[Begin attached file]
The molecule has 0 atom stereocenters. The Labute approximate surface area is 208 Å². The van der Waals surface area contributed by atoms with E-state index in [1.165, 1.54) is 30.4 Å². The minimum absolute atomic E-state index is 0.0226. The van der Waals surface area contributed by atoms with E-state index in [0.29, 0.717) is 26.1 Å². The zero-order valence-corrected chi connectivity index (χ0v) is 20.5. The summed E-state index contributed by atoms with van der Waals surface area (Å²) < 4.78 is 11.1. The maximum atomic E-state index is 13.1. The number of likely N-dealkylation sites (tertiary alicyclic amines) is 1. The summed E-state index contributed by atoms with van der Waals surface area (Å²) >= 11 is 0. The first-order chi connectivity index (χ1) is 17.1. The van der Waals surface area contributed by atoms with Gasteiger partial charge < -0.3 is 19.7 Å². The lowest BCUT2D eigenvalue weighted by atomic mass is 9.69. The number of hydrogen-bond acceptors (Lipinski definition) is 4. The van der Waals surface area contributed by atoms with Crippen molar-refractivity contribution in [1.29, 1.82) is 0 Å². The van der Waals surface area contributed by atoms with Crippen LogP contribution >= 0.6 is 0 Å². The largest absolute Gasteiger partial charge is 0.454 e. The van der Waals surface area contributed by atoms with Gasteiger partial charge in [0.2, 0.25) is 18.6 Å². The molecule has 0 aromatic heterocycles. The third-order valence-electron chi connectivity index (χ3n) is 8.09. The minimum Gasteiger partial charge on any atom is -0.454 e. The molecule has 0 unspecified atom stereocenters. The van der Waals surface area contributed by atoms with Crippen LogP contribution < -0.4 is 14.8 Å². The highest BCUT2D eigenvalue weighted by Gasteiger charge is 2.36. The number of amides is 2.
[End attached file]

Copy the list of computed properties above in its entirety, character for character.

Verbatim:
The molecule has 0 atom stereocenters. The Labute approximate surface area is 208 Å². The van der Waals surface area contributed by atoms with E-state index in [1.165, 1.54) is 30.4 Å². The minimum absolute atomic E-state index is 0.0226. The van der Waals surface area contributed by atoms with E-state index in [0.29, 0.717) is 26.1 Å². The zero-order valence-corrected chi connectivity index (χ0v) is 20.5. The summed E-state index contributed by atoms with van der Waals surface area (Å²) < 4.78 is 11.1. The maximum atomic E-state index is 13.1. The number of likely N-dealkylation sites (tertiary alicyclic amines) is 1. The summed E-state index contributed by atoms with van der Waals surface area (Å²) >= 11 is 0. The first-order chi connectivity index (χ1) is 17.1. The van der Waals surface area contributed by atoms with Gasteiger partial charge < -0.3 is 19.7 Å². The lowest BCUT2D eigenvalue weighted by atomic mass is 9.69. The number of hydrogen-bond acceptors (Lipinski definition) is 4. The van der Waals surface area contributed by atoms with Crippen molar-refractivity contribution in [1.29, 1.82) is 0 Å². The van der Waals surface area contributed by atoms with Crippen LogP contribution >= 0.6 is 0 Å². The largest absolute Gasteiger partial charge is 0.454 e. The van der Waals surface area contributed by atoms with Gasteiger partial charge in [0.2, 0.25) is 18.6 Å². The molecule has 0 aromatic heterocycles. The third-order valence-electron chi connectivity index (χ3n) is 8.09. The minimum Gasteiger partial charge on any atom is -0.454 e. The molecule has 0 unspecified atom stereocenters. The van der Waals surface area contributed by atoms with Crippen LogP contribution < -0.4 is 14.8 Å². The highest BCUT2D eigenvalue weighted by Gasteiger charge is 2.36. The number of amides is 2.